Tedros Adhanom Ghebreyesu, Director General of World Health Organisation (WHO), tweeted on October 17 that the agency welcomes South Africa and India's recent proposal to ease international and intellectual property agreements on COVID-19 vaccines, treatments and tests in order to make the tools available to all who need them at an affordable cost.
What the WHO chief was talking about was the joint proposal the two countries had made before the TRIPS (Trade Related Aspects of Intellectual Property Rights) Council of the World Trade Organisation (WTO) earlier during the week. India and South Africa, along with Kenya and Eswatini, who joined as co-sponsors of the proposals later, wanted the TRIPS Council to recommend WTO's General Council to waive off certain key provisions under the Agreement on TRIPS to speed up the prevention, containment and treatment efforts against COVID-19 pandemic.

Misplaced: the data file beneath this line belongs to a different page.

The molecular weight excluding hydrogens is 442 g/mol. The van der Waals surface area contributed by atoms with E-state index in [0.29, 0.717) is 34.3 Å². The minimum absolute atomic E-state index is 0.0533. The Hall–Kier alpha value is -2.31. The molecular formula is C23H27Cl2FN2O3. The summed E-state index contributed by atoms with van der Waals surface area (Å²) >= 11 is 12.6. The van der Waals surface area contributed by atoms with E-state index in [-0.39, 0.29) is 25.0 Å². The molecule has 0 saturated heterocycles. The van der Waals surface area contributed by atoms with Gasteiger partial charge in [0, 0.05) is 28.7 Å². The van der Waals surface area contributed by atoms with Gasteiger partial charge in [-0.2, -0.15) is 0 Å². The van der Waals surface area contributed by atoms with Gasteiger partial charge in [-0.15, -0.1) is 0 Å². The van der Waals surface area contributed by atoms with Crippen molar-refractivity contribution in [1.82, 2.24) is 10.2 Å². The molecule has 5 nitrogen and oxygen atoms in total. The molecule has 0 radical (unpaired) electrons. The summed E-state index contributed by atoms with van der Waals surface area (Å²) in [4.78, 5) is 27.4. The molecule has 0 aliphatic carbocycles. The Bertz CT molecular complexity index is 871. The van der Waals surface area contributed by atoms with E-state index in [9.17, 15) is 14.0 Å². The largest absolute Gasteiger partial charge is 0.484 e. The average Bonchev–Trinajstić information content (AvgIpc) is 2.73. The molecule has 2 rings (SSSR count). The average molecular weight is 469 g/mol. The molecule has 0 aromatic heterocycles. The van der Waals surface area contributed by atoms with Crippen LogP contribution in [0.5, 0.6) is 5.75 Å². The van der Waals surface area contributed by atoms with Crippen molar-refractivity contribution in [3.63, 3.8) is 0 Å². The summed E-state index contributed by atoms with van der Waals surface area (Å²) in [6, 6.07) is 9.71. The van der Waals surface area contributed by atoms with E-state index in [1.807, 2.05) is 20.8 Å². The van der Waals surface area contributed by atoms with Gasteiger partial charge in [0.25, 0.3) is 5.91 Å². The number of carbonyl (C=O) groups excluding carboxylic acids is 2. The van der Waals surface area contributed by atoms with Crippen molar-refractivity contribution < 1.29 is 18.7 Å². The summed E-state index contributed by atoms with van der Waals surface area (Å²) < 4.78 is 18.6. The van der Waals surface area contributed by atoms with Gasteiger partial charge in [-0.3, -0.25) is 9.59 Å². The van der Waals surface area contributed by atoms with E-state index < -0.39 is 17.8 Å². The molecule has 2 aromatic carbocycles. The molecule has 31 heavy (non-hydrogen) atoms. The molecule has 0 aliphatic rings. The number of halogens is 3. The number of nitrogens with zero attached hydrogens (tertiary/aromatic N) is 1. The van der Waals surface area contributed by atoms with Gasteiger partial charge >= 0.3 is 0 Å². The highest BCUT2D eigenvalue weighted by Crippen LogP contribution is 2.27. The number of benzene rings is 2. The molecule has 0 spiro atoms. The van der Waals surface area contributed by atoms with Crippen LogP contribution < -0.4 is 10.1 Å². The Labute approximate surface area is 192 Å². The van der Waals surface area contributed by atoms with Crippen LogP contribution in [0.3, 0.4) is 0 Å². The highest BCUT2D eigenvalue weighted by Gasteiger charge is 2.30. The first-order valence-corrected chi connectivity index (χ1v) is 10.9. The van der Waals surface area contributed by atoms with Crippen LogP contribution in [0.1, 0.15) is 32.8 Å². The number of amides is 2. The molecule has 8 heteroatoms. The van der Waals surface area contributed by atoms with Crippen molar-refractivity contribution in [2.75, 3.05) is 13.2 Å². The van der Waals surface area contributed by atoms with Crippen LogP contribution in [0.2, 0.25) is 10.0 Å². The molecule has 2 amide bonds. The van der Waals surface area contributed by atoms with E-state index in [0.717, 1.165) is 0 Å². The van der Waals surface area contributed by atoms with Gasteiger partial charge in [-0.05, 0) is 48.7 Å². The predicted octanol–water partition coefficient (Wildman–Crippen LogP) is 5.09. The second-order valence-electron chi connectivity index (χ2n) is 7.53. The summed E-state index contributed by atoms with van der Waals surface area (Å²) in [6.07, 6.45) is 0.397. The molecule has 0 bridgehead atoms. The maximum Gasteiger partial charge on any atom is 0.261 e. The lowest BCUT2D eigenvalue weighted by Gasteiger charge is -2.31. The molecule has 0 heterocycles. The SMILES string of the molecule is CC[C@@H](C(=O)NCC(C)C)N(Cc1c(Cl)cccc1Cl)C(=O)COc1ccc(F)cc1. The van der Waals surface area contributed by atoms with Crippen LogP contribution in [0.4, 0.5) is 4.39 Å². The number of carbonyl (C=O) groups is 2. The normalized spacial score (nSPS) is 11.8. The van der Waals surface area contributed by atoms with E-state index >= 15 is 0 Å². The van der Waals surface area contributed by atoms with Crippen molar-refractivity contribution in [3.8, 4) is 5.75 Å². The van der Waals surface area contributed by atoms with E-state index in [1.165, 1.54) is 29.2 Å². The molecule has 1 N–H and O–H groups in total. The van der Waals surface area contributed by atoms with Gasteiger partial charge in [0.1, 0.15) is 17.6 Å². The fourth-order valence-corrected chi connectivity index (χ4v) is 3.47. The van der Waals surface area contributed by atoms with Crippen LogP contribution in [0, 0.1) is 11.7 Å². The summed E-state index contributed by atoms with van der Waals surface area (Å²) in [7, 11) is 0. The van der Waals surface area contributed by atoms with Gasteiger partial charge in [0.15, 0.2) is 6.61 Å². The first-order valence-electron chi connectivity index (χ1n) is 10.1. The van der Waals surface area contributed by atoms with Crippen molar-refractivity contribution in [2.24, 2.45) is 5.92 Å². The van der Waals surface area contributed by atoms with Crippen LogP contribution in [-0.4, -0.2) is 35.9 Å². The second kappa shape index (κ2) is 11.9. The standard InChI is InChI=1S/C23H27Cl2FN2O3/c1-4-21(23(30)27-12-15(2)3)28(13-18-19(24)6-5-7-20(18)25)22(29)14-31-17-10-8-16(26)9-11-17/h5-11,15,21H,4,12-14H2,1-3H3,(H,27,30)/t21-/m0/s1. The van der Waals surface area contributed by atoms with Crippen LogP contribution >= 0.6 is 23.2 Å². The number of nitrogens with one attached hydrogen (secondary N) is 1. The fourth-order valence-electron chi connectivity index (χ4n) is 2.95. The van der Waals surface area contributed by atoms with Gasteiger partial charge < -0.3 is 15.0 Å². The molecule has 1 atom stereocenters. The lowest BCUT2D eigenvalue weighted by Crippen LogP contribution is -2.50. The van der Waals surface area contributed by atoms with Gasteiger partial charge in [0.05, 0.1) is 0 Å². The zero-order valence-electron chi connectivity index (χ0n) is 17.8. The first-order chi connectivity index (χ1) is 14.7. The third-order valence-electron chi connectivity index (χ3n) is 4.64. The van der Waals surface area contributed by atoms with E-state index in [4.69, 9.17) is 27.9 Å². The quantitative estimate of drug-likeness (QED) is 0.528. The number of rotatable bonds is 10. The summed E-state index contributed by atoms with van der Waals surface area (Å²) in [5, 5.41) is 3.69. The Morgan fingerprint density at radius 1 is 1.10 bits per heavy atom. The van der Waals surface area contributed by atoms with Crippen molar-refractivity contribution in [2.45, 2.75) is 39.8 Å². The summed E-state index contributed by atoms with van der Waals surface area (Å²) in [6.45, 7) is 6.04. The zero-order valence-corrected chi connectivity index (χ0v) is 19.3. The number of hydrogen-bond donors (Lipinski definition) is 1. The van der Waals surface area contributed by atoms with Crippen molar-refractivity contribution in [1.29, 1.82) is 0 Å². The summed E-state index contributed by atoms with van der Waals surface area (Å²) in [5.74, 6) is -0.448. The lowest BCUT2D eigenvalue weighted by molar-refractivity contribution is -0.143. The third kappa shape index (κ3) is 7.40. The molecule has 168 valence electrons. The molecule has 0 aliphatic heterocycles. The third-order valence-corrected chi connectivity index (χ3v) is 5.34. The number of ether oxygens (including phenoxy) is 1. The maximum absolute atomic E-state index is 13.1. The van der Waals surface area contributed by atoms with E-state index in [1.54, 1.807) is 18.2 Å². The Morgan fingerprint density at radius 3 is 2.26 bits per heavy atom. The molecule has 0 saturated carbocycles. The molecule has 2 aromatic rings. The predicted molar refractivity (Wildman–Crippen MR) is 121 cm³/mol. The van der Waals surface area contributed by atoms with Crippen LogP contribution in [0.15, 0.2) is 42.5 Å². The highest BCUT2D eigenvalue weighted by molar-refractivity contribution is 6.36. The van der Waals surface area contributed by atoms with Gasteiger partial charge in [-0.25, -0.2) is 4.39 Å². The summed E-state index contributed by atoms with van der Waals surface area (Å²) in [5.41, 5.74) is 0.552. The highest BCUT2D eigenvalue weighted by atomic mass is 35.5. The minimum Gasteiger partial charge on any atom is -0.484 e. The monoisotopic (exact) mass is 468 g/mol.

The sponsoring member nations argued that the absence of a waiver, existing protection for intellectual property (IP) rights such as patents, industrial designs, copyright and protection of undisclosed information, may curtail non-IP holders from accessing knowledge and technology needed to scale up research, development, manufacturing and supply of medical products essential to combat COVID-19.
The proposal came up before the TRIPS Council meeting last week, though a decision was not taken due to the absence of consensus among members. The matter will be pursued through informal consultations during the 90 day window WTO provides for such consultations.
The members who fully supported the proposal are known to include Bangladesh, Sri Lanka, Pakistan, Nepal, Venezuela, Nicaragua, Egypt, Indonesia, Argentina, Tunisia, Mauritius, Mali and Mozambique.
The EU, US, Switzerland, Japan, Norway, UK, Canada, Australia and Brazil opposed the move.
A third group of 14 countries, including ones like China, Nigeria, Philippines, Turkey, Thailand and Equador, supported the proposal in general, but was open to further discussions on the specifics.
The WHO support to the broad idea of 'easing' IP restrictions is important as it implies putting the public health concerns over commercial rights.
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